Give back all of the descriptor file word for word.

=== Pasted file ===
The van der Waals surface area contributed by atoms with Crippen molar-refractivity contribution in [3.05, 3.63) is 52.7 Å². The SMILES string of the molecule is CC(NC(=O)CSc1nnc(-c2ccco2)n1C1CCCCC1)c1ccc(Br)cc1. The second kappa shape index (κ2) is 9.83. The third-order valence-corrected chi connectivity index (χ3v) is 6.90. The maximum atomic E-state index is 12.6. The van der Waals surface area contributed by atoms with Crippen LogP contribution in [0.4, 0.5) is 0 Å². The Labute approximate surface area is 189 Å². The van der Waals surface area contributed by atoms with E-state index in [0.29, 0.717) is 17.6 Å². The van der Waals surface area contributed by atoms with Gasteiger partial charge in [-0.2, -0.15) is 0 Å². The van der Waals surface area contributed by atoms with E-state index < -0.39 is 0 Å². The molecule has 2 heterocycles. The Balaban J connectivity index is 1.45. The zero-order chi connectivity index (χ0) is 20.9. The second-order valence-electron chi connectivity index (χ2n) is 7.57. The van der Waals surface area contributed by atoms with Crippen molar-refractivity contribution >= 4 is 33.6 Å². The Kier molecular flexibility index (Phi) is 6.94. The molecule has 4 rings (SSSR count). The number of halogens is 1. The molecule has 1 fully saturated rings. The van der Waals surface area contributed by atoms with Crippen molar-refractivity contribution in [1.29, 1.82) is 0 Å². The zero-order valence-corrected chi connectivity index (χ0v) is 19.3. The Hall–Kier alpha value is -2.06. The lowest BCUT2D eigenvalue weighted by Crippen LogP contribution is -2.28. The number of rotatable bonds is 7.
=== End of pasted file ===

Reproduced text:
The van der Waals surface area contributed by atoms with Crippen molar-refractivity contribution in [3.05, 3.63) is 52.7 Å². The SMILES string of the molecule is CC(NC(=O)CSc1nnc(-c2ccco2)n1C1CCCCC1)c1ccc(Br)cc1. The second kappa shape index (κ2) is 9.83. The third-order valence-corrected chi connectivity index (χ3v) is 6.90. The maximum atomic E-state index is 12.6. The van der Waals surface area contributed by atoms with Crippen LogP contribution in [0.4, 0.5) is 0 Å². The Labute approximate surface area is 189 Å². The van der Waals surface area contributed by atoms with E-state index in [0.29, 0.717) is 17.6 Å². The van der Waals surface area contributed by atoms with Gasteiger partial charge in [-0.2, -0.15) is 0 Å². The van der Waals surface area contributed by atoms with E-state index < -0.39 is 0 Å². The molecule has 2 heterocycles. The Balaban J connectivity index is 1.45. The zero-order chi connectivity index (χ0) is 20.9. The second-order valence-electron chi connectivity index (χ2n) is 7.57. The van der Waals surface area contributed by atoms with Crippen molar-refractivity contribution >= 4 is 33.6 Å². The Kier molecular flexibility index (Phi) is 6.94. The molecule has 4 rings (SSSR count). The number of halogens is 1. The molecule has 1 fully saturated rings. The van der Waals surface area contributed by atoms with Crippen molar-refractivity contribution in [1.29, 1.82) is 0 Å². The zero-order valence-corrected chi connectivity index (χ0v) is 19.3. The Hall–Kier alpha value is -2.06. The lowest BCUT2D eigenvalue weighted by Crippen LogP contribution is -2.28. The number of rotatable bonds is 7.